MB and Tawanti, a marriage of convenience

In another major Haaretz article, Egypt’s military council and Muslim Brotherhood hijacked the revolution, Avi Issacharoff explains

    In any event, there have been disagreements between the military council and the Brotherhood over the document of principles. Tantawi and his group, albeit late in the day, understood that the movement is likely to garner 40 percent or more of the seats in the two houses of parliament. Furthermore, to block possible Islamist legislation, the council tried, by means of the document of principles, to ensure the army’s status as an independent body. However, this unilateral move by the council, combined with the far-reaching interpretation the Brotherhood gave one of the clauses in the document (out of concern that the council was trying to entrench Egypt’s secular identity ) prompted the movement to give Tantawi an ultimatum: Revise the document or we’ll stage a major demonstration.

    That demonstration was held exactly a week ago. Tens of thousands participated, most of them supporters of the Brotherhood, plus members of more extreme Salafiyyah movements, as well as of the liberal secular movements that led the protests in Tahrir Square last January and February. Some of the demonstrators remained in the square the next day and the security forces did not hesitate to use force to disperse them.

    In the meantime, the Brotherhood decided it wanted out of the new round of anti-government protests: It had gotten its message across to the public and made a show of force, in advance of next Monday’s elections. Now the movement wanted to preserve its achievements. However, the fatalities on Saturday brought hundreds of thousands into the square, including Islamists, but mainly secular protesters, who to some extent just wanted to let off steam against the military council.

    Within a few days the depth of the common interests shared by the Muslim Brotherhood and the military council became apparent. On Tuesday, when the secular organizations announced that they would take part in the “demonstration of a million” that would call upon the council to resign, the Islamic movement stated it would not take part. Its representatives pushed for reconciliation with Tantawi and for an agreement, which was hatched that evening, for presidential elections to be held before the end of June 2012.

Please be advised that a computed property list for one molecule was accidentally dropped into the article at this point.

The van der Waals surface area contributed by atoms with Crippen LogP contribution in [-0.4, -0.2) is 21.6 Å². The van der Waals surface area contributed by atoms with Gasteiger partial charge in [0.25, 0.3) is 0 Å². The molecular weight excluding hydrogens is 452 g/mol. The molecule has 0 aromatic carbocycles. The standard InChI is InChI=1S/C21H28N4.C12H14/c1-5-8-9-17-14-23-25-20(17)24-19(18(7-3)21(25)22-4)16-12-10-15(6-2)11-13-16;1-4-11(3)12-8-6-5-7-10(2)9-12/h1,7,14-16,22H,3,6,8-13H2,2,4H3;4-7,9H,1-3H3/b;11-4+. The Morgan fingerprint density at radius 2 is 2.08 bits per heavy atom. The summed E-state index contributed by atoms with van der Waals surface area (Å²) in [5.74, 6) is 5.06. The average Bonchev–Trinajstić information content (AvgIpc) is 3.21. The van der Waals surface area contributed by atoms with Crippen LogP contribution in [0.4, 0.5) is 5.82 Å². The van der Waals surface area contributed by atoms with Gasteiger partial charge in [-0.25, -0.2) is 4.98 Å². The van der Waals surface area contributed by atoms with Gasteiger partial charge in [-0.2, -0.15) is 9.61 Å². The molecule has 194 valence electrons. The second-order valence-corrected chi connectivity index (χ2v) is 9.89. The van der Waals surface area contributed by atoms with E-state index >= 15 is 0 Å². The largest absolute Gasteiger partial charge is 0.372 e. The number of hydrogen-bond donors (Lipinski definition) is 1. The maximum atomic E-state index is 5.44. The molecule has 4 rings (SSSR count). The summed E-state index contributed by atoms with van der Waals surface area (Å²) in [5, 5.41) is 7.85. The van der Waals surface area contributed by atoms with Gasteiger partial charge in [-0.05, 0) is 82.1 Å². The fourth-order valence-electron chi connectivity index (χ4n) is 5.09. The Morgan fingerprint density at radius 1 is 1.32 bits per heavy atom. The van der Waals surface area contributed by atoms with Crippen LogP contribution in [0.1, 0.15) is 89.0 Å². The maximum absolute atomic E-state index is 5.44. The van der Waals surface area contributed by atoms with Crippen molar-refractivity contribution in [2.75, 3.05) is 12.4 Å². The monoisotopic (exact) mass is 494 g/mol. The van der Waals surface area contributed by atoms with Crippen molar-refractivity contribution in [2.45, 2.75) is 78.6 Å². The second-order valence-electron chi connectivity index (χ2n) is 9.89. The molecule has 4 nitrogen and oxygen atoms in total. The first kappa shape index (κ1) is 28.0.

The violent clashes resumed Wednesday in Tahrir Square, however. The Brotherhood issued a statement calling for a halt to the protests and thus became the “responsible adult” in Egypt, as compared with the Salaffiyah movements and a few secular groups that want to be rid of the Supreme Military Council.

    This is clearly a matter of shared interests, not a love affair: The Brotherhood needs Egypt to remain intact to influence events there, and the council of course wants to prevent the deterioration of law and order, and a takeover of the streets by gangs.

Meanwhile the MB wet with US officials

    The administration sought clarifications from the Muslim Brotherhood concerning future relations with Israel, and minority and women’s rights. It’s not clear whether the answers received were sincere or intended only to pacify Washington. Katulis – a member of the Working Group on Egypt, with which the White House consults – told Haaretz that his impression is that the Muslim Brotherhood’s top priority is not Israel, but Egypt’s internal affairs.

    “It’s hard to predict how they [the Brotherhood] will behave if they do significantly well in the elections, but my assessment is that they will not take action against the peace treaty with Israel,” Katulis says. “That is not because of any love they have for Israel, but because they are aware that an infringement of the peace treaty at their initiative is liable to boomerang on them in the final analysis.”

How’s that for a positive spin.

November 27, 2011 | Comments »

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